Noah is a PhD Candidate in Environmental Geophysics at Stanford University. Noah graduated from Mcgill University in Montreal in 2012 with a joint major in physics and geophysics. He then worked in airborne geophysical surveying for three and a half years, using magnetics, gravity, and frequency domain electromagnetic methods to map geological regions around the world. He now is working with airborne time domain electromagnetic geophysical methods in combination with other geophysical data to study groundwater flow and recharge in the central valley in California.
Education & Certifications
B.Sc, McGill University, Joint major in physics and geophysics (2012)
Current Research and Scholarly Interests
Studying aquifer systems and groundwater transport using airborne geophysical methods with an aim to improve and aid sustainable groundwater management practices at a local and state level.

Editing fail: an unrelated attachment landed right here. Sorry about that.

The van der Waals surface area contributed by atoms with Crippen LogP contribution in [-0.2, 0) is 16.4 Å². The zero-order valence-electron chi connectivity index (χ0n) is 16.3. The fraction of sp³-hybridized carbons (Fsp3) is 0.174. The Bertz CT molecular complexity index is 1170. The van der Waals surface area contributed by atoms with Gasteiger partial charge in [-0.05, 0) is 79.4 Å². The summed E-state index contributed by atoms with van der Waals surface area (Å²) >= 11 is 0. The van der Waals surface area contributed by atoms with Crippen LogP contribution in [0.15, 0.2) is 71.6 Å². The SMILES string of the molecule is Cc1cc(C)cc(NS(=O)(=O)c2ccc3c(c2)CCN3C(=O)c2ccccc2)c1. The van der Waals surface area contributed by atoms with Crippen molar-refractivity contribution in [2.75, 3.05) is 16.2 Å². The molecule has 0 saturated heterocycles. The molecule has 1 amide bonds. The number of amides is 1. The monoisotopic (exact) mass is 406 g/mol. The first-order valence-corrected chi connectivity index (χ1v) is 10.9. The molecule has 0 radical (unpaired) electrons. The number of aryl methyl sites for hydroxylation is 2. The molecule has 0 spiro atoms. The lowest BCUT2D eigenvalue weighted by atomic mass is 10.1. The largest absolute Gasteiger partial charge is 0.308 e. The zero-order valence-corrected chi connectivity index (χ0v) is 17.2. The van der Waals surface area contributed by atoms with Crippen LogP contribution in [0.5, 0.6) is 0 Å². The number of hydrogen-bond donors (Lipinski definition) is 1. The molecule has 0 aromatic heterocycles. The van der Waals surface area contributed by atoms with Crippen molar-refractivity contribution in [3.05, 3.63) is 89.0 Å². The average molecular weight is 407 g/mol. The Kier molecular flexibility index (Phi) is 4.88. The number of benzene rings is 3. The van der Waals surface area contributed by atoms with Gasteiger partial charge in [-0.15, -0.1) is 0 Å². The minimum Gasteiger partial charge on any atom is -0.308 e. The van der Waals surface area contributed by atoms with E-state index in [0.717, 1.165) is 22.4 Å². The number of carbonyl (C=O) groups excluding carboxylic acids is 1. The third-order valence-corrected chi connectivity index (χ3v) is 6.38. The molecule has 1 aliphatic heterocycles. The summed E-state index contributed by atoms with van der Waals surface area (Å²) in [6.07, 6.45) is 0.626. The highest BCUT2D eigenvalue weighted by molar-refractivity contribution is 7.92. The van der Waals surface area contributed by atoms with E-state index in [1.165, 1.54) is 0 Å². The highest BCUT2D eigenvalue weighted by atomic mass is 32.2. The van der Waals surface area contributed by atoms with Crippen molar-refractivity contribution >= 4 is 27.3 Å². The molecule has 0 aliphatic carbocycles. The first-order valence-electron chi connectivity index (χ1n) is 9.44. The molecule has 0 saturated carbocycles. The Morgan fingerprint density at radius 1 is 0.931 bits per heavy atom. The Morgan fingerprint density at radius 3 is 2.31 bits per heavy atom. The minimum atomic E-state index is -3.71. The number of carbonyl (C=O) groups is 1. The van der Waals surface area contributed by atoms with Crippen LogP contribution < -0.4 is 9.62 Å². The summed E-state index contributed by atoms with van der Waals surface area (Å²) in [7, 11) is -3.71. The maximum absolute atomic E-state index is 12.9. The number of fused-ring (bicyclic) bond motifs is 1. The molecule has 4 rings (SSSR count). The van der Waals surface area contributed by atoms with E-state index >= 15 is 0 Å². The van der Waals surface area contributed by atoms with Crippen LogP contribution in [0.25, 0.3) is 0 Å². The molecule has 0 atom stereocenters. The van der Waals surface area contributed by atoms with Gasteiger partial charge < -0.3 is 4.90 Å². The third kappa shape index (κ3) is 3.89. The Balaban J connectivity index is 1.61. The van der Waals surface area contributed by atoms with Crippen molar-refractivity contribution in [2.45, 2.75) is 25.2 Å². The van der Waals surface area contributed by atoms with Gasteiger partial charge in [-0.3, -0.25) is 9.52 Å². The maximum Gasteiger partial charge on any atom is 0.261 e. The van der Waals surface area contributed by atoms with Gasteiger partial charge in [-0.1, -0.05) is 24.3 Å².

Field crew chief/Geophysicist, Sander Geophysics (May 2013 - August 2016)
Senior geophysicist in the field and crew chief on aeromagnetic, radiometric, and gravimetric surveys worldwide.
- The effect of power lines on time-domain airborne electromagnetic data GEOPHYSICS 2021; 86 (2): E123-E141
- Estimation of the top of the saturated zone from airborne electromagnetic data GEOPHYSICS 2020; 85 (5): EN63–EN76
- Quantification of Peat Thickness and Stored Carbon at the Landscape Scale in Tropical Peatlands: A Comparison of Airborne Geophysics and an Empirical Topographic Method JOURNAL OF GEOPHYSICAL RESEARCH-EARTH SURFACE 2019